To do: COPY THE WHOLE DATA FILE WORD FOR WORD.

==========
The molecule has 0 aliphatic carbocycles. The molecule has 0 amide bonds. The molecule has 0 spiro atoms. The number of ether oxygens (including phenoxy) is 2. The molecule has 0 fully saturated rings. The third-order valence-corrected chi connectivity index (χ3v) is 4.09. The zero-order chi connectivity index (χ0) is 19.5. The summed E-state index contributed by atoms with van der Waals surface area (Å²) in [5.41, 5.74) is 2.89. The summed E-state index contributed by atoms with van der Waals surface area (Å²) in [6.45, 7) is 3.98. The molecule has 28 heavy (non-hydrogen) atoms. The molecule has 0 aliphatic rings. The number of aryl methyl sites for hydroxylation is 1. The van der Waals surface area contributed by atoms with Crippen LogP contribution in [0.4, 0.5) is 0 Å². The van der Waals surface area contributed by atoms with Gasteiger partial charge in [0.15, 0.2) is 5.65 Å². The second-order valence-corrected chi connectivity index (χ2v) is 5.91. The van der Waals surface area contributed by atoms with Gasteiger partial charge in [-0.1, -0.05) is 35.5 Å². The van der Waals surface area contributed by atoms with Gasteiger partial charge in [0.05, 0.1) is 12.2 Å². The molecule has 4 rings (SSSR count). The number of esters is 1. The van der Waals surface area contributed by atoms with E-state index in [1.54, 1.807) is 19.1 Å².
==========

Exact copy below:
The molecule has 0 aliphatic carbocycles. The molecule has 0 amide bonds. The molecule has 0 spiro atoms. The number of ether oxygens (including phenoxy) is 2. The molecule has 0 fully saturated rings. The third-order valence-corrected chi connectivity index (χ3v) is 4.09. The zero-order chi connectivity index (χ0) is 19.5. The summed E-state index contributed by atoms with van der Waals surface area (Å²) in [5.41, 5.74) is 2.89. The summed E-state index contributed by atoms with van der Waals surface area (Å²) in [6.45, 7) is 3.98. The molecule has 28 heavy (non-hydrogen) atoms. The molecule has 0 aliphatic rings. The number of aryl methyl sites for hydroxylation is 1. The van der Waals surface area contributed by atoms with Crippen LogP contribution in [0.4, 0.5) is 0 Å². The van der Waals surface area contributed by atoms with Gasteiger partial charge in [0.15, 0.2) is 5.65 Å². The second-order valence-corrected chi connectivity index (χ2v) is 5.91. The van der Waals surface area contributed by atoms with Gasteiger partial charge in [-0.1, -0.05) is 35.5 Å². The van der Waals surface area contributed by atoms with Gasteiger partial charge in [0.05, 0.1) is 12.2 Å². The molecule has 4 rings (SSSR count). The number of esters is 1. The van der Waals surface area contributed by atoms with E-state index in [1.54, 1.807) is 19.1 Å².